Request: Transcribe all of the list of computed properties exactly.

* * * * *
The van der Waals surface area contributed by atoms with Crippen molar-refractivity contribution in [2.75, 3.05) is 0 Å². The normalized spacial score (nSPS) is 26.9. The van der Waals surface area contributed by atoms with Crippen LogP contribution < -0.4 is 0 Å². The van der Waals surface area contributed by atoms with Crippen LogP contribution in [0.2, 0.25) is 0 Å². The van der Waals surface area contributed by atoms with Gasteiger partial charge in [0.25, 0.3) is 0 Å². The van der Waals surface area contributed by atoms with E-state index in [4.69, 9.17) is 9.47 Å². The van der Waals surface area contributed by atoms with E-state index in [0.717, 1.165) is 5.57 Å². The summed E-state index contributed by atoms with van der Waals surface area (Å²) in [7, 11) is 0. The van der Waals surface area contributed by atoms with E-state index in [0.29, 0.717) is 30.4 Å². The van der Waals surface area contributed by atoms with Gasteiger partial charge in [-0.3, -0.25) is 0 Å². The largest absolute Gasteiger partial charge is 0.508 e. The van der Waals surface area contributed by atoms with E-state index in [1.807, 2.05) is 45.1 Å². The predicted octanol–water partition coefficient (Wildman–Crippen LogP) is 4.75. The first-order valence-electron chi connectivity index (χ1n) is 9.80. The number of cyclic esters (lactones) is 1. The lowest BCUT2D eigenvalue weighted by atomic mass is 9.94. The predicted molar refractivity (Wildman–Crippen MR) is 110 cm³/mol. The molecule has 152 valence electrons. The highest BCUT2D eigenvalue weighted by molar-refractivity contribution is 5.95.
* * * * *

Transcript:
The van der Waals surface area contributed by atoms with Crippen molar-refractivity contribution in [2.75, 3.05) is 0 Å². The normalized spacial score (nSPS) is 26.9. The van der Waals surface area contributed by atoms with Crippen LogP contribution < -0.4 is 0 Å². The van der Waals surface area contributed by atoms with Crippen LogP contribution in [0.2, 0.25) is 0 Å². The van der Waals surface area contributed by atoms with Gasteiger partial charge in [0.25, 0.3) is 0 Å². The van der Waals surface area contributed by atoms with E-state index in [4.69, 9.17) is 9.47 Å². The van der Waals surface area contributed by atoms with E-state index in [0.717, 1.165) is 5.57 Å². The summed E-state index contributed by atoms with van der Waals surface area (Å²) in [7, 11) is 0. The van der Waals surface area contributed by atoms with E-state index in [0.29, 0.717) is 30.4 Å². The van der Waals surface area contributed by atoms with Gasteiger partial charge in [-0.3, -0.25) is 0 Å². The largest absolute Gasteiger partial charge is 0.508 e. The van der Waals surface area contributed by atoms with E-state index in [1.807, 2.05) is 45.1 Å². The predicted octanol–water partition coefficient (Wildman–Crippen LogP) is 4.75. The first-order valence-electron chi connectivity index (χ1n) is 9.80. The number of cyclic esters (lactones) is 1. The lowest BCUT2D eigenvalue weighted by atomic mass is 9.94. The predicted molar refractivity (Wildman–Crippen MR) is 110 cm³/mol. The molecule has 152 valence electrons. The highest BCUT2D eigenvalue weighted by molar-refractivity contribution is 5.95.